Lupe Fiasco Interview
|Next Project:||The Cool (Available Now)|
|Twitter:||Lupe Fiasco on Twitter|
|Website:||Lupe Fiasco's Website|
When the Grammy Awards are distributed on February 10th, Lupe Fiasco will be in attendance at the Staples Center in Los Angeles, California. (Fiasco was nominated with Jill Scott for their song, Daydreamin’, for “Best Urban/Alternative Performance”). With two critically-acclaimed albums now in pocket, and a third (and possibly final album) on the way, Fiasco has achieved a level of status for years he’s tried so hard to achieve.
His recording colleagues applaud his work and his worldwide fan base memorizes every word to every song in his growing catalog. For an artist who works in a field full of word-play wannabes, Fiasco’s critics struggle to truly critique the work of a lyrical genius. His current album, “The Cool,” is the work of a man who doesn’t need to cater to the masses; they will follow anyways.
In an exclusive interview with DJBooth’s DJ “Z,” Lupe steps inside the booth to discuss the “coolest” moment in his life thus far, whether or not he fears the stardom he has achieved and what the topic of conversation would be at a dinner with Malcolm X, the Prophet Muhammad and Jesus Christ.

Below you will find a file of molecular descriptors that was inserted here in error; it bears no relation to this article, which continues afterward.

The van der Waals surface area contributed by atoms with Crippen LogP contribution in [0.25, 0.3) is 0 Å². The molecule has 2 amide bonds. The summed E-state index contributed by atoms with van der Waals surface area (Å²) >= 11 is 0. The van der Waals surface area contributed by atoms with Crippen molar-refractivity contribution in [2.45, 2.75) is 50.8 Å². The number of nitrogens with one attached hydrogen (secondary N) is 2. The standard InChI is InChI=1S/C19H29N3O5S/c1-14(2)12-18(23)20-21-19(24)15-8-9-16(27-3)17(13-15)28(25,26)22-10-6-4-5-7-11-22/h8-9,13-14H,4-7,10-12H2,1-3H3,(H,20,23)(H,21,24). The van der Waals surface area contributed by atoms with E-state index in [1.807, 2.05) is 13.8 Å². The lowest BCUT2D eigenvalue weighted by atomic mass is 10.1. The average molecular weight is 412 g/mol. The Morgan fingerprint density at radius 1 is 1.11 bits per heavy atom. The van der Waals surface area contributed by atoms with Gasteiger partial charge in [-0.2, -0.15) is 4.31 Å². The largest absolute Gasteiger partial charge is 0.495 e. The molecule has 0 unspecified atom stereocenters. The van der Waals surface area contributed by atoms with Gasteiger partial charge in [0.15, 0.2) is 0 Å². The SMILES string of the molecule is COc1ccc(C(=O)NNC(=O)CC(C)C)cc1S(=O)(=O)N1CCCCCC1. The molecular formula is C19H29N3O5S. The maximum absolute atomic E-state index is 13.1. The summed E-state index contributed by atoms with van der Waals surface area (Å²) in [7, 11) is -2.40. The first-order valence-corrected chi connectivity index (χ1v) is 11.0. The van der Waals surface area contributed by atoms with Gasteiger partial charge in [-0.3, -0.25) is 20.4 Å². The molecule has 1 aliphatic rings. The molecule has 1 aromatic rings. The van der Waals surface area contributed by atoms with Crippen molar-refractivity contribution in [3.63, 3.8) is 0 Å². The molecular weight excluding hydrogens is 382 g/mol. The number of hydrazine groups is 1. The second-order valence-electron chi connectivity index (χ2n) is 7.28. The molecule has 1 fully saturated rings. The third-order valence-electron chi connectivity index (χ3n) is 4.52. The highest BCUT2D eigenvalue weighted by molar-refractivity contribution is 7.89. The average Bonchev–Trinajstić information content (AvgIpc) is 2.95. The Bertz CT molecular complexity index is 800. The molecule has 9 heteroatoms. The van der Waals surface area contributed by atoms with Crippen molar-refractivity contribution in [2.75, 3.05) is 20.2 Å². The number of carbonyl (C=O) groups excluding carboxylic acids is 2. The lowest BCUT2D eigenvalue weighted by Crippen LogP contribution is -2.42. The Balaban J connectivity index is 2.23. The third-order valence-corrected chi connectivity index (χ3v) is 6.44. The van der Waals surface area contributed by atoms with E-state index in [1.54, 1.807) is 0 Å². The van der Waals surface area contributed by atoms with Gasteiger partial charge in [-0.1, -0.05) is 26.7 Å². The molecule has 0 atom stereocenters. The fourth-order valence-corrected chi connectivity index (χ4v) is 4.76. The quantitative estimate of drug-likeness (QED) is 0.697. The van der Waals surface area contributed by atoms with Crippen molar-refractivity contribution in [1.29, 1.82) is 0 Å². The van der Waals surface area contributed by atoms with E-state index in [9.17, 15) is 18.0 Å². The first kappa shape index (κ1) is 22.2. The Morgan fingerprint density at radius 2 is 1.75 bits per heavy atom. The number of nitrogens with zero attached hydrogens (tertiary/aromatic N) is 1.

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Lupe Fiasco Interview Transcription
DJ Booth: What’s goin’ on ya’ll? It’s your boy “Z,” doin’ it real big, and joining me inside the DJ Booth is simply the coolest man in hip hop today. From my hometown of Chicago, Illinois, otherwise known as the best city in the whole wide wide world, please welcome Lupe Fiasco.
Lupe Fiasco: Yo! What up, what up, what up, sir?
DJ Booth: How you doin’, man?
Lupe Fiasco: I’m good, strollin’ through the streets of NYC.
DJ Booth: We have a lot in common, because hip hop saved my life, and I heard it saved yours, too.
Lupe Fiasco: Yeah, it saved every rapper’s life, you know what I’m sayin’? Everybody who’s ever been in the grind before, tryin’ to shine and feed their family, and hip hop paid for that, hip hop saved their lives – yes, hip hop saved all of our lives!!
DJ Booth: You have your Go Go Gadget Flow, but what if you were given a second gadget attribute? What helpful cyborg gadget would you want built into Lupe Fiasco’s anatomy?
Lupe Fiasco: Oh, wow… I’d have a Go Go Gadget Moneymaking Machine.
DJ Booth: Okay! [laughter] Your stellar debut, “Food & Liquor,” received critical acclaim, but was leaked prematurely, heavily bootlegged, and then delayed multiple times. Taking that experience as a learning tool, what did you change this time around while preparing, “The Cool”?